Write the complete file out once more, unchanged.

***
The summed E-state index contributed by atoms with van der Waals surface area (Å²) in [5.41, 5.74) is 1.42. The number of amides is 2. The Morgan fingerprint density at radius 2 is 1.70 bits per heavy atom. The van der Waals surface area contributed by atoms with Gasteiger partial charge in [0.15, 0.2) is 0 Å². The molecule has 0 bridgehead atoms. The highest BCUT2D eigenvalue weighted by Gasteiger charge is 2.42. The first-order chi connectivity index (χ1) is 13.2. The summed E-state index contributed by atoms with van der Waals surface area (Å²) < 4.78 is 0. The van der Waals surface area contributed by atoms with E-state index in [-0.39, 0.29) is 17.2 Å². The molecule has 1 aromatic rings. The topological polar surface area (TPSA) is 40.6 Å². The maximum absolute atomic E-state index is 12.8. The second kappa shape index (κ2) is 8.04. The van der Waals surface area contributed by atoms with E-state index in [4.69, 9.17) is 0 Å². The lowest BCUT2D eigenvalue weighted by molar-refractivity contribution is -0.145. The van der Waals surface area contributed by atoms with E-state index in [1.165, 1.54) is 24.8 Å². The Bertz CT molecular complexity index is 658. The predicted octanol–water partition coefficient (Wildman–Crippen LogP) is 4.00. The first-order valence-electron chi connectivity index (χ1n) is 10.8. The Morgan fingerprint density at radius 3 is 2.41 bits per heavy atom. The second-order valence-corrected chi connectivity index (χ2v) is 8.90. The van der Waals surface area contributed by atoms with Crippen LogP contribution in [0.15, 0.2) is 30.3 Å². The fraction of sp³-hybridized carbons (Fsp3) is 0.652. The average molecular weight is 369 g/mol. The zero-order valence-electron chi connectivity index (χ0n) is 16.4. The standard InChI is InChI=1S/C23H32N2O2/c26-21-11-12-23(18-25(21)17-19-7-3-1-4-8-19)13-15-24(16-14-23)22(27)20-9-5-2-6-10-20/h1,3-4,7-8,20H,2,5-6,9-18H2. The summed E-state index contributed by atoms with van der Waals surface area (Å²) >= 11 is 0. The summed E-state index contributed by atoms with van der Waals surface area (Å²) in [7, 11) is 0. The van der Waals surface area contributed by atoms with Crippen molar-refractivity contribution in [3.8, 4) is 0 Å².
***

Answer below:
The summed E-state index contributed by atoms with van der Waals surface area (Å²) in [5.41, 5.74) is 1.42. The number of amides is 2. The Morgan fingerprint density at radius 2 is 1.70 bits per heavy atom. The van der Waals surface area contributed by atoms with Gasteiger partial charge in [0.15, 0.2) is 0 Å². The molecule has 0 bridgehead atoms. The highest BCUT2D eigenvalue weighted by Gasteiger charge is 2.42. The first-order chi connectivity index (χ1) is 13.2. The summed E-state index contributed by atoms with van der Waals surface area (Å²) < 4.78 is 0. The van der Waals surface area contributed by atoms with E-state index in [-0.39, 0.29) is 17.2 Å². The molecule has 1 aromatic rings. The topological polar surface area (TPSA) is 40.6 Å². The maximum absolute atomic E-state index is 12.8. The second kappa shape index (κ2) is 8.04. The van der Waals surface area contributed by atoms with E-state index in [4.69, 9.17) is 0 Å². The lowest BCUT2D eigenvalue weighted by molar-refractivity contribution is -0.145. The van der Waals surface area contributed by atoms with E-state index in [1.165, 1.54) is 24.8 Å². The Bertz CT molecular complexity index is 658. The predicted octanol–water partition coefficient (Wildman–Crippen LogP) is 4.00. The first-order valence-electron chi connectivity index (χ1n) is 10.8. The Morgan fingerprint density at radius 3 is 2.41 bits per heavy atom. The second-order valence-corrected chi connectivity index (χ2v) is 8.90. The van der Waals surface area contributed by atoms with Crippen LogP contribution in [0.15, 0.2) is 30.3 Å². The fraction of sp³-hybridized carbons (Fsp3) is 0.652. The average molecular weight is 369 g/mol. The zero-order valence-electron chi connectivity index (χ0n) is 16.4. The standard InChI is InChI=1S/C23H32N2O2/c26-21-11-12-23(18-25(21)17-19-7-3-1-4-8-19)13-15-24(16-14-23)22(27)20-9-5-2-6-10-20/h1,3-4,7-8,20H,2,5-6,9-18H2. The summed E-state index contributed by atoms with van der Waals surface area (Å²) >= 11 is 0. The summed E-state index contributed by atoms with van der Waals surface area (Å²) in [7, 11) is 0. The van der Waals surface area contributed by atoms with Crippen molar-refractivity contribution in [3.8, 4) is 0 Å².